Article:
The fabric is a synthetic fur that I found in the clearance section at Fabricland. It looks striped from the pile being quilted in different directions. I liked it when I saw it, but knew that it would require a simple pattern for it to work for me.


I chose to use Kwik Sew 3453 with a few modifications. I moved the pattern's forward shoulder seam to the actual shoulder, eliminated pockets and zipper, added a lining, and shortened the length a little bit. The fur made a horrible mess of my sewing room, but was otherwise easy to sew.


I like the side panels on this pattern and chose to place the stripes on the bias for interest. This isn't as visible as I thought it would be. In my mind, the side panels came more to the front than they actu…

Wonder Woman Apron

Awhile ago I saw a picture of a Wonder Woman apron and knew immediately that I wanted to make one like it for my friend's birthday.


I started with the pattern I made for this apron and modified it slightly. After I had the pattern how I wanted it and settled on the other details (logo and waistband), it was a pretty quick project to sew up.


I found the logo through a Google search and adjusted the size to my preference before transferring. It is fused on and then appliqued with a satin stitch. The waistband is stitched on top of the apron front and the ties extend from the ends of it.


The neck strap is adjustable with D-rings. This is a good thing for this version - I think the bodice is rather short. If I make it again, I will make it longer. The outer red part is a cotton twill and it is lined with a lightweight broadcloth.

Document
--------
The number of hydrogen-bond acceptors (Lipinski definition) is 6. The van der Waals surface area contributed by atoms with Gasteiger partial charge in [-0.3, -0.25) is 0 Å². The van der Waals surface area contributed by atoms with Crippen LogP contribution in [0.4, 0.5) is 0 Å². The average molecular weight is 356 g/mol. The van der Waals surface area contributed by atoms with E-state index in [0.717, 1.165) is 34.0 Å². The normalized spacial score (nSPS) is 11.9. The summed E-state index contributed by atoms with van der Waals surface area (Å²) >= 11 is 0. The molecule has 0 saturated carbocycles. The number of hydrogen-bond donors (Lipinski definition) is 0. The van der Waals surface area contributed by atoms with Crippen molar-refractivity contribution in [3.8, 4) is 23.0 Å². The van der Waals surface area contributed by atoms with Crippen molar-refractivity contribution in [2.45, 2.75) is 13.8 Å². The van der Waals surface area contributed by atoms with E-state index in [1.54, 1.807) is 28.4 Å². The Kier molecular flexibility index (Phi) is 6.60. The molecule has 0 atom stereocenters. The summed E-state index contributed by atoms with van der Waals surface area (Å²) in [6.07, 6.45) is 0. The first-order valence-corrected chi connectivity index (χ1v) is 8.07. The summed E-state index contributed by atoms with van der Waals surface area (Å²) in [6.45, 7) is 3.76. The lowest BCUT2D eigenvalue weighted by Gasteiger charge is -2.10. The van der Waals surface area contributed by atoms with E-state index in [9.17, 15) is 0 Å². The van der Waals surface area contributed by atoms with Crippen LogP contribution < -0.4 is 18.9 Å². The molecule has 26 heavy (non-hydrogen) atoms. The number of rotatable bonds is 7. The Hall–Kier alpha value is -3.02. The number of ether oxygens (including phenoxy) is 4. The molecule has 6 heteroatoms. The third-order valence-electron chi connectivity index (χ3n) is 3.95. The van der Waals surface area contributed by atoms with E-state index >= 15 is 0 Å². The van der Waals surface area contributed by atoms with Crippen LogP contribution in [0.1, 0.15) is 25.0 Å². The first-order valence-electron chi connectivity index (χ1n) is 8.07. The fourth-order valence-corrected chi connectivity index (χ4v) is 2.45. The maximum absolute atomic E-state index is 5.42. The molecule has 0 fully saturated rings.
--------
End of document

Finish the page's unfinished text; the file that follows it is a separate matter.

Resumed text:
I'm happy with how this project turned out and it was a gift well-received!

Ottobre 1/2012 #33: Girl's Denim Skirt

After botching the jacket part of the "jacket and skirt outfit" plan, I figured I'd still go ahead with the skirt as planned. Until I can make another nice jacket or top, my daughter can wear something she already owns with the skirt.

To keep it versatile, I made the skirt out of denim. I will likely make her a nice winter dress in a couple of months and wanted this to fill in the gap now and also hopefully work into the spring. To guard again growth spurts, I made the pattern quite a bit longer than as drafted. Honestly, between that and other changes, it doesn't look all that much like the technical drawing!

(Pardon the wrinkles in all the pictures. My daughter was snuggled up with a book on the couch when I pestered her for these pictures. She wasn't really pleased at all. Hence, no faces in the pictures!)


I used buttons instead of the recommended ring snaps. Because of the added length, I had to use five rather than four. It looks like I should move the top bu…

Ottobre 1/2011 #32: Girl's Military Jacket

My older daughter was in need of some nicer clothes. I found some large-ish leftover pieces of fabric from other projects and thought I would use those to make her a jacket and skirt outfit. I took her measurements and traced off the jacket pattern. She's tall and thin, so I decided I needed to use a smaller size and add length like I always do. Except this time, I only added length to the sleeves and completely forgot about the bodice. DOH!